miss a satire or joke
without
para.
emotion"
of
from time to time
the flame wars,
that should not
University, "[rjead it
be taken
sideways.
seriously.
Actually, it
Emoticons Usage
is probably
and
Meaning
15
to mark things that are NOT jokes, given current trends. For
more economical
:-("
this,
(Fahlman, 2002,
use
para.
1). Although the frown
was
intended
as a
"non joke
marker", it rapidly developed into a marker of angry and sadness. The electronic
smiley
and
frown
original
were soon spread all over
CMC
users
as
An
Emoticons
state.
There
are
dictionary may have
expressions
used
mostly
types
are several
smileys and created
of emoticons.
many
be
by typing the
different
interesting TV figures
indicate the
other emoticons
recognize
from the
dictionaries
characters and can
in this
used
ASCII smiley
images
emoticon
or
(:-))
:-) is
conversations.
emoticons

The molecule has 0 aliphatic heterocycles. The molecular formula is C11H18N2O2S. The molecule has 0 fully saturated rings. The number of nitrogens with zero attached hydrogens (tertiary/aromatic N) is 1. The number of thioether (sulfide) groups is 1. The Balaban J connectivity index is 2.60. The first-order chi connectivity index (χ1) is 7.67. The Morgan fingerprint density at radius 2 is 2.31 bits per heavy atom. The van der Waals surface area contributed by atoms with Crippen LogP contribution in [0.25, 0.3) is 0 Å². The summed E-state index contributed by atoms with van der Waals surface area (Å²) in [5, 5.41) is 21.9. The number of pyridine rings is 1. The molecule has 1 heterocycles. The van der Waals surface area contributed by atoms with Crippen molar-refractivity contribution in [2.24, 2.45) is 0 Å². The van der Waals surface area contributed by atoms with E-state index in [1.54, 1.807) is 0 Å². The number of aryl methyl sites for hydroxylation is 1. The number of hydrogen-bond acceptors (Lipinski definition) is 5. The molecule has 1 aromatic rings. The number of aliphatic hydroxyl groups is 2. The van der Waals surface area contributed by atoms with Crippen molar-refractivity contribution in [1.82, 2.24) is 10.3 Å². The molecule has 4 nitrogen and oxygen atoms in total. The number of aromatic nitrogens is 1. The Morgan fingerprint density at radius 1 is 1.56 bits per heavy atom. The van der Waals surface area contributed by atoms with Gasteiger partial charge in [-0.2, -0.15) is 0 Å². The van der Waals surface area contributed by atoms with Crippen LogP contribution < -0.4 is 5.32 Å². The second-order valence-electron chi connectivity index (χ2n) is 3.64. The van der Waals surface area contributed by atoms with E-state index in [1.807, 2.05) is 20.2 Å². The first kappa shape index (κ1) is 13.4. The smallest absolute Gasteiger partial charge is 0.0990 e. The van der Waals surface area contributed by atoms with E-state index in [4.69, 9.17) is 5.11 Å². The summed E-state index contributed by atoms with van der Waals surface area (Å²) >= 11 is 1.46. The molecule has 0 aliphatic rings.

in
original
online and
are
together on
characters will
the
features to ASCII
Messenger) is
program converts
able
them
style
to
into
the ASCII emoticons are typed. For example, the
converted
to
MSN Messenger
conversation
and
research.
emoticons and
when
put
ASCII
software program adds graphic
ASCII
faces
be
made of
For instance, Microsoft Instant Messenger (MSN
colorful graphic
insert
development is
many widely
inserted in
ASCII
ASCII keys. Emoticons
emoticons
such
user's emotional
original emoticons are smileys
well circulated versions of emoticon
component
to as ASCII
more recent
emoticons.
can
of
(Marshall, 2003; Jansen, 2004; Hiroe, 2002; Sanderson, 1993). Emoticons
referred
A
The
derived many
made of punctuations marks and other
screen
inspired
2003).
to express emotions and
creative users
thousands
from wining (;-)) to
(******:.)) (Marshall,
frowns (:-)). Later on,
offline
emoticon
describing facial
Marge Simpson
communities around the globe and